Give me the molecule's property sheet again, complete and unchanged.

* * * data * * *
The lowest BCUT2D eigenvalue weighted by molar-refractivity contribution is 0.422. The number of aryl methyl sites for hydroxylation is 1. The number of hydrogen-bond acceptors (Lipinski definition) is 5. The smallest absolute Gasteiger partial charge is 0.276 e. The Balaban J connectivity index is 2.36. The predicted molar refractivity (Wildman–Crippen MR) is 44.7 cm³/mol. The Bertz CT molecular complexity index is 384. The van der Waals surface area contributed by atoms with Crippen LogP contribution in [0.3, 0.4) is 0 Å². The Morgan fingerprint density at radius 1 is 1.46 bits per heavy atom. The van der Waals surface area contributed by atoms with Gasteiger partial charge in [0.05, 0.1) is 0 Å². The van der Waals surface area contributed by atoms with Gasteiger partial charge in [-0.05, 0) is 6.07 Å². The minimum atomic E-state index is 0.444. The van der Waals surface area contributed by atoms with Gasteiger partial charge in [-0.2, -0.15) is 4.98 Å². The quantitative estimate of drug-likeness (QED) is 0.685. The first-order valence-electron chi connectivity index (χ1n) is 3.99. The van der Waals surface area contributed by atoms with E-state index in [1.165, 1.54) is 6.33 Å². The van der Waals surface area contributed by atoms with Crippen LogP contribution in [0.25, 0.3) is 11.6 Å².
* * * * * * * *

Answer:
The lowest BCUT2D eigenvalue weighted by molar-refractivity contribution is 0.422. The number of aryl methyl sites for hydroxylation is 1. The number of hydrogen-bond acceptors (Lipinski definition) is 5. The smallest absolute Gasteiger partial charge is 0.276 e. The Balaban J connectivity index is 2.36. The predicted molar refractivity (Wildman–Crippen MR) is 44.7 cm³/mol. The Bertz CT molecular complexity index is 384. The van der Waals surface area contributed by atoms with Crippen LogP contribution in [0.3, 0.4) is 0 Å². The Morgan fingerprint density at radius 1 is 1.46 bits per heavy atom. The van der Waals surface area contributed by atoms with Gasteiger partial charge in [0.05, 0.1) is 0 Å². The van der Waals surface area contributed by atoms with Gasteiger partial charge in [-0.05, 0) is 6.07 Å². The minimum atomic E-state index is 0.444. The van der Waals surface area contributed by atoms with Gasteiger partial charge in [-0.2, -0.15) is 4.98 Å². The quantitative estimate of drug-likeness (QED) is 0.685. The first-order valence-electron chi connectivity index (χ1n) is 3.99. The van der Waals surface area contributed by atoms with E-state index in [1.165, 1.54) is 6.33 Å². The van der Waals surface area contributed by atoms with Crippen LogP contribution in [0.25, 0.3) is 11.6 Å².